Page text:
In the most remote areas, which are often the areas with the strongest cultural resources, other problems to develop such cultural tourism can rise. Indeed these regions are not always linked to areas with great environment, transport facilities or accommodation infrastructures. Development of mass tourism can be severely constrained by this lack of basic infrastructure. In some places, there may be limited numbers of visitors allowed, reflecting the capacity of the environment to withstand human impacts. This may apply to social impacts on communities as well as physical impacts on the natural environment. François voluntary limited each trip capacity to twelve people to manage all the impacts on the land and to provide also a better interaction with the Aborigines. I think it is a very good thing, as nature has to be preserved in Australia.
So all the problems and misunderstandings I have mentioned above have to be solved to make tourism a real education about a different world, different concepts and cultures.
As a conclusion, I can say that I saw two different aspects of Aboriginal tourism during the six months I spent in Australia, both of them with great respect for this people, but with two different aims and two different ways of enabling Aborigines to participate in tourism.
Thus these two experiences were very different. The second one was in many ways more interesting as regard the interaction with Aborigines, thanks to the unique relation between François and George. I have to admit that I learnt more about the interaction - or the lack of real interaction in many cases - between tourism and Aboriginal culture through these experiences in the field than I did reading books or doing some research. Both experiences have enabled me to understand better the current situation in Australia and the impact - good or bad - that tourism can have on people's minds and attitudes regarding the Aborigines. I hope people will realise before it is too late how urgent it is to preserve the Aboriginal culture, through tourism, art or other form of actions. The most important is to do things in a right way, as cultural tourism should always be a discovery of a reality, not of an illusion.
Today in Australia, Aboriginal culture is on its way to disappear. This is a fact and nothing can be done to change it. Each time in History a powerful nation invaded a country with Indigenous people, with aim of land conquests or discovery, same thing happened. The Inuit people in Canada, the Indians in America, peoples of Africa… The strongest took over the weakest and destroyed its world more or less abruptly.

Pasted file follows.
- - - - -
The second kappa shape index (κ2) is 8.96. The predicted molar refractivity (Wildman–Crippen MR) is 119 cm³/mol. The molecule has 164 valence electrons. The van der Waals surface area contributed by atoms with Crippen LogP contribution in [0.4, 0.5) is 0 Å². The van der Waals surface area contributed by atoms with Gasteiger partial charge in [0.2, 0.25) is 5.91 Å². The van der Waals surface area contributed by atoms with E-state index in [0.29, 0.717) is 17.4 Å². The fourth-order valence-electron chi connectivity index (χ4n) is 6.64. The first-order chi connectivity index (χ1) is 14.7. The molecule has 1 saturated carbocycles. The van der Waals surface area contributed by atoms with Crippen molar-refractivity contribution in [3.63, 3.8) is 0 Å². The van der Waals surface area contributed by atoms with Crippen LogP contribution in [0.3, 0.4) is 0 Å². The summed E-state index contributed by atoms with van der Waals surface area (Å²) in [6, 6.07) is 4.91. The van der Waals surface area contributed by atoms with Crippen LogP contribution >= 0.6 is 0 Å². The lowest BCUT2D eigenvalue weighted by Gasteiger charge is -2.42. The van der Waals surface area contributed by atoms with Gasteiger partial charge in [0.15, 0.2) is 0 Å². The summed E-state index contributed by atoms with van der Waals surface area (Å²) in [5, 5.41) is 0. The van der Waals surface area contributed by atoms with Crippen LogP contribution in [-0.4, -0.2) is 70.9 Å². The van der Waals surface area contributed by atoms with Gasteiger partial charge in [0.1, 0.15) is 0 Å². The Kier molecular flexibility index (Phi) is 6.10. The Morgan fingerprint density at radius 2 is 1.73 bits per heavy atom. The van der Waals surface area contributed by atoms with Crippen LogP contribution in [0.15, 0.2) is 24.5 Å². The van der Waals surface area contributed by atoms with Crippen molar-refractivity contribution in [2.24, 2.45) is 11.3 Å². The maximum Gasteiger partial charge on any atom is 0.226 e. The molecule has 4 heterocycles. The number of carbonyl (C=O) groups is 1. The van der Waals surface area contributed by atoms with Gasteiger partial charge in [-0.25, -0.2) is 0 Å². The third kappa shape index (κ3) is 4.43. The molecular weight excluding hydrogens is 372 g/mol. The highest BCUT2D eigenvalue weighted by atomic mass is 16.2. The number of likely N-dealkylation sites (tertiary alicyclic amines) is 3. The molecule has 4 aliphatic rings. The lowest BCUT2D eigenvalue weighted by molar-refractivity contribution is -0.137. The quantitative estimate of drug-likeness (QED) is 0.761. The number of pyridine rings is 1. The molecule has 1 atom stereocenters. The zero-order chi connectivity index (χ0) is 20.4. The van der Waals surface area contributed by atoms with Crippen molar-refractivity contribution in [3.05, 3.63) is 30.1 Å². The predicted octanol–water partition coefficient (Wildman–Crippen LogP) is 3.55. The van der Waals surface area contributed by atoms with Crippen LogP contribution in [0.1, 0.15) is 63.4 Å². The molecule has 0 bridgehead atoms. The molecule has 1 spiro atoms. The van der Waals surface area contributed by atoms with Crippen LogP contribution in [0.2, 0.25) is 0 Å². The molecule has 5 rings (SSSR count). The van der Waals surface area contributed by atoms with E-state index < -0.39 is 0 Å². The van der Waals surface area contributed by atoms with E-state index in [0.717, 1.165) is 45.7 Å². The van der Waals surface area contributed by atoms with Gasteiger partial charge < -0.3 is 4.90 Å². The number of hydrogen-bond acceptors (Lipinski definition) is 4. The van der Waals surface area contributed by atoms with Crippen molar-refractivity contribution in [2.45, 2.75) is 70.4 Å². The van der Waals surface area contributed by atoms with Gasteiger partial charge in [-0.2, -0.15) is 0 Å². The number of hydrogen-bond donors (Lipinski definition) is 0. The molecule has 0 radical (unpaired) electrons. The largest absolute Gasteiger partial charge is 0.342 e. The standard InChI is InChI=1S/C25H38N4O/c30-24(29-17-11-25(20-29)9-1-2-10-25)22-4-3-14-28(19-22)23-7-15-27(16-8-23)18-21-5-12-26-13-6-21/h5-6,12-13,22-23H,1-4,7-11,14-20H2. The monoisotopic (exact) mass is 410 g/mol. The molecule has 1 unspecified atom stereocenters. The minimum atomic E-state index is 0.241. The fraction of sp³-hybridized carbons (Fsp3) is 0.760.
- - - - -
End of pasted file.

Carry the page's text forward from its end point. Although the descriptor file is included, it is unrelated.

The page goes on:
Aborigines in Australia have been confronted in a few decades to thousands of years of evolution, as they were still living in the bush on their traditional lands, gathering and hunting with spears before White people came.
How do you want a people to cope with such a cultural and technological shock?
So the culture nowadays is not even half of what it was still half a century ago. And it is not going to get any better. Too many traditions and too much knowledge have already been lost. However, tourism can help to save part of this culture, part of the traditions, part of what is left.
Tourism can help people to understand the Aboriginal world, and to get an idea of their cultural background. If it is done properly of course, with the involvement of the Traditional Owners of each region.
It is important to note that the tourism industry today contributes to the welfare of some communities, as the tour companies bring money on the lands (through land lease, hiring of Aboriginal guides…). It is a very good thing, as at least it is not living on the doll, doing nothing and receiving money from the government every month. Tourism can contribute to give their dignity back to Indigenous people, who can also be proud of their cultural heritage and traditions.
It can be a good way to fight racism attitudes in the country, as White people can learn to know better the Aborigines and to forget about their preconceived ideas. They have so much to learn from a better understanding of the differences existing between the two worlds.